Large losses on a taxpayer’s Schedule C, Profit or Loss from Business (Sole Proprietorship) tend be a red flag waving in the face of the IRS. And when this happens for too many years, those tax returns can be especially inviting to closer examination.
Consider the following cases:
- An artist operates for many years, reporting losses in all but two years of the last few decades.
- A sports memorabilia agent operates for many years, with relatively small profit on a few years and significant loss in the three years under review.
On the face they appear to be considering the same issue and, you would think, reach the same conclusion – each one is a sole proprietor who completed a Schedule C on their individual returns and reported big losses, some that carried forward for years — looks like these are probably expensive hobbies.
The list below is of factors that are under consideration when determining whether a taxpayer has a profit motive – and that’s where things between these two cases are vastly different.
The list, not exclusively, is the following:
- The manner in which the taxpayer carries on the activity
- The expertise of the taxpayer or his advisors
- The time and effort expended by the taxpayer in carrying on the activity
- The expectation that assets used in the activity may appreciate in value
- The success of the taxpayer in carrying on other similar or dissimilar activities
- The taxpayers history of income or losses with the respect to the activity
- The amount of occasional profits, if any, which are earned by the taxpayer
- The financial status of the taxpayer
- Elements of personal pleasure or recreation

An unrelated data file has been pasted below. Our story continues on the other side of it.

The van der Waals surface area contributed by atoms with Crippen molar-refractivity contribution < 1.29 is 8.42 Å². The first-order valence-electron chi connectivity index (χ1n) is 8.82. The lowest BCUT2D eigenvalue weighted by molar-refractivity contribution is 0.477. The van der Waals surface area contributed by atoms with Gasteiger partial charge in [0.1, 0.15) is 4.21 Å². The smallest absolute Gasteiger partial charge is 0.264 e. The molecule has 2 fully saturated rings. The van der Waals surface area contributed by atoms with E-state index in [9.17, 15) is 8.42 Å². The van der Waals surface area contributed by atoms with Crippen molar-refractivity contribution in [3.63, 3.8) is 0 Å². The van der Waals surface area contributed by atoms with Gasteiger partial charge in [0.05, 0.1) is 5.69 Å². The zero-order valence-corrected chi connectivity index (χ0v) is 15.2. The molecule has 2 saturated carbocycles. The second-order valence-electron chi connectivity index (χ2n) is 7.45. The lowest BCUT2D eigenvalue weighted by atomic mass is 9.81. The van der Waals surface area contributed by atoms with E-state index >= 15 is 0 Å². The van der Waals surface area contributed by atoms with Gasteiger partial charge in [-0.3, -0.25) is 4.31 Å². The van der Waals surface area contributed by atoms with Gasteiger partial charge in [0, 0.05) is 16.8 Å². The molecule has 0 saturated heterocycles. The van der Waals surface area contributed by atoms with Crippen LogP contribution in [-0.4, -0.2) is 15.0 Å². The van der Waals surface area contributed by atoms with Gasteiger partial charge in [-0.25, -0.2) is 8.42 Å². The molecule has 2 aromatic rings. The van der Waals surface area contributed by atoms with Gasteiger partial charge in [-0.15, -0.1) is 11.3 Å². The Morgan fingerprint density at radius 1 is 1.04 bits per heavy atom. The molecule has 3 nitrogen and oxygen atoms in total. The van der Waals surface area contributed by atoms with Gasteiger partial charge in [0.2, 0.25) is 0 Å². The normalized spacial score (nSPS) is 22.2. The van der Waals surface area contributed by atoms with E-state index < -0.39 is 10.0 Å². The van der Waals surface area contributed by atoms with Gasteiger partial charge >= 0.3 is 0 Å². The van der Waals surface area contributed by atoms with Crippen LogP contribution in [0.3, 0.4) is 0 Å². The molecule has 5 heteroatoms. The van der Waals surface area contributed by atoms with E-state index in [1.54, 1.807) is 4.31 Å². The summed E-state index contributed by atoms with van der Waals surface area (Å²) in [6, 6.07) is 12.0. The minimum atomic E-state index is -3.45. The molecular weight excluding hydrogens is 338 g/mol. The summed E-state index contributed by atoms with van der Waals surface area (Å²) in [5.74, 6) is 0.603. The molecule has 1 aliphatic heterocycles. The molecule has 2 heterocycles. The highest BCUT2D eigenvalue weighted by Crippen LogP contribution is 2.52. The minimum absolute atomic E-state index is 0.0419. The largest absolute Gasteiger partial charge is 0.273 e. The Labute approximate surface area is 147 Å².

No single factor is conclusive, and the court can afford greater weight to one over another given the facts and circumstances of each case. These two Tax Court decisions regarding sole proprietorships have given insight into what the court looks at, and how carefully they consider, all information and circumstances when profit motive of a sole proprietor is in question.
So, carefully consider now – is your side hustle for love or money? How will you prove it if the need arises?
Here are a few suggestions:
- Keep accurate and timely records
- Devote time to the business side of your activity – inventory, recordkeeping, networking, and follow-up
- Develop your experience and consult with experts in the field
- Determine if your business is, or reasonably may be in the future, a means of support for yourself or family
- Dedicate significant portions of your personal time to the pursuit of creating a profit in your business
- Cultivate new skills and periodically evaluate and change, as necessary, your business practices to be more profitable
- Enjoying your business is acceptable, but there should be definite elements of demand and market for the goods, products, or services
This article was first published on LinkedIn via LinkedIn Pulse on October 22, 2015.